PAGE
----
Environmental conditions such as air quality and weather can have a major impact on our health.
These conditions can affect many people in the community by making existing illnesses, such as asthma, allergies and hay fever, even worse.
Severe air pollution and heat events are linked to increases in ambulance call outs, hospital admissions and death.
Knowing about the quality of the air around us can help those with asthma or hay fever to better manage their symptoms and improve their quality of life.
Start using the Sense-T AirRater Smartphone App
Download Sense-T AirRater App Factsheet
The app was launched in October 2015 by the President of the Senate, Senator Stephen Parry, and Tasmanian Health Minister Michael Ferguson (pictured, left).
The app is now available for free at the Apple App Store and Google Play.
Read about the launch here.
The AirRater project involves two concurrent streams.
Equipment has been installed around Tasmania to capture information on temperature and air pollution (in the form of pollen, smoke and some gasses).
This information will be gathered in near real-time and fed back to a central database.
At the same time, Tasmanians from all walks of life are asked to use our free smartphone app to report their daily symptoms of asthma, allergies and hay fever.
Once users have entered this information, they will be given a reading of the current levels of potential triggers in their immediate area.
Over time, we will be able to generate an individualised report showing each user how environmental conditions have impacted their symptoms, and then provide an alert when these conditions exist or are forecast.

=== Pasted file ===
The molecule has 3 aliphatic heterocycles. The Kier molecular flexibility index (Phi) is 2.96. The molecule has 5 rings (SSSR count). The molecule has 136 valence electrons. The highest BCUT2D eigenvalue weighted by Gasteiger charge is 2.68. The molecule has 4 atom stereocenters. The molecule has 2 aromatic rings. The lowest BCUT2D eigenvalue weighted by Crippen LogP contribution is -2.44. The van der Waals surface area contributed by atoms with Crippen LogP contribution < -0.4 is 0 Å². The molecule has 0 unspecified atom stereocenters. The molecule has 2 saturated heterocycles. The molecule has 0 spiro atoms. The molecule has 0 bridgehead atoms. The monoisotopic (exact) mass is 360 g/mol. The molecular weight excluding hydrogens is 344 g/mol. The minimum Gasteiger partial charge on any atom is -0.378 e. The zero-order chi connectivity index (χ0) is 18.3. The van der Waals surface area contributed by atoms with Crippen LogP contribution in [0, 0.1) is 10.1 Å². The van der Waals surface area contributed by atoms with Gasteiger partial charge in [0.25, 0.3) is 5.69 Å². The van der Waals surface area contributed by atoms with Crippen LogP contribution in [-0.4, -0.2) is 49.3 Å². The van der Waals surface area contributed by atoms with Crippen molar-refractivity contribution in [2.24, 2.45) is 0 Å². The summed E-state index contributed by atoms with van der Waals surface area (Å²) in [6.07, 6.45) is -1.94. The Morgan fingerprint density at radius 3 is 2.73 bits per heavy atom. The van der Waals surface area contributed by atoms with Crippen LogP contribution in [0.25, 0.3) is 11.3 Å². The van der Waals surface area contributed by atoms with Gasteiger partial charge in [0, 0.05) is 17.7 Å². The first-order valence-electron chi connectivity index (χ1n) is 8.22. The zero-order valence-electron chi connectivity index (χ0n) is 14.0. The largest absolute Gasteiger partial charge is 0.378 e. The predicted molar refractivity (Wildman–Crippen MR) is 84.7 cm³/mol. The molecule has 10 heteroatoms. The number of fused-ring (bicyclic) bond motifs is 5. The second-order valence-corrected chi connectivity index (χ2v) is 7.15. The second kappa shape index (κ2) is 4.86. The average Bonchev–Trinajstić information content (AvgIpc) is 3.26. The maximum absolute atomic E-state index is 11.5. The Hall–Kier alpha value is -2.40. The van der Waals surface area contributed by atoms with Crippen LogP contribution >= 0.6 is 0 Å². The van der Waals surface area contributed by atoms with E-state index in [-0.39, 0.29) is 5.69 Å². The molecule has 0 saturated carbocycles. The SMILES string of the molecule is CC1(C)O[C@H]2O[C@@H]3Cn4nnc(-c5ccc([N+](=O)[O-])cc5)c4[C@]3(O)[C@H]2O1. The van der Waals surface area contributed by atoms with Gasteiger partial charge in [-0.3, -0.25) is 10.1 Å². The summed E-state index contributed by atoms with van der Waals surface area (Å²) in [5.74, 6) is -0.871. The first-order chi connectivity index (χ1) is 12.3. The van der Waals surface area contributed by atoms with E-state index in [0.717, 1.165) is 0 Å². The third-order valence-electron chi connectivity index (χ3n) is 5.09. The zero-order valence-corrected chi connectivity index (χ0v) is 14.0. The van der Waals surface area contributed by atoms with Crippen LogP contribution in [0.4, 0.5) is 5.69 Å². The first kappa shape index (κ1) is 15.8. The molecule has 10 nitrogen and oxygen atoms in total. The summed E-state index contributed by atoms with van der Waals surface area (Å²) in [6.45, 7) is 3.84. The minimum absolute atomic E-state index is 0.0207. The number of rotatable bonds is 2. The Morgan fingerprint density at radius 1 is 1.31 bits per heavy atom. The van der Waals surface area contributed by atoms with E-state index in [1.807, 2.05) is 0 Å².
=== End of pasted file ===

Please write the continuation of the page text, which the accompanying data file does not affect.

This will allow users to manage their daily activities and improve their quality of life.
Temperature and air pollution information will also be used to support community-wide air pollution health advisories, heatwave forecasting and alerts, and fire weather mapping to assist firefighters, landowners and government.
The AirRater team consists of leading researchers in the fields of environmental health, with specialities in air pollution, pollen, smoke and heat. The project is a collaboration between the Menzies Institute for Medical Research, UTAS School of Biological Sciences, the Tasmanian Environmental Protection Agency, CSIRO, ANU and the Tasmanian Department of Health and Human Services.
A key ingredient in the success of the project will be the involvement of all Tasmanians who have asthma and hay fever.
Senior Research Fellow
Menzies Institute for Medical Research
University of Tasmania
Sense-T's AirRater Project is among 14 Industry Research Projects currently being undertaken. The projects have received funding of $6 million from the $13 million provided to the University of Tasmania for Sense-T by the Australian Government through the Tasmanian Jobs and Growth Plan, with a further $5 million contributed by our research and industry partners.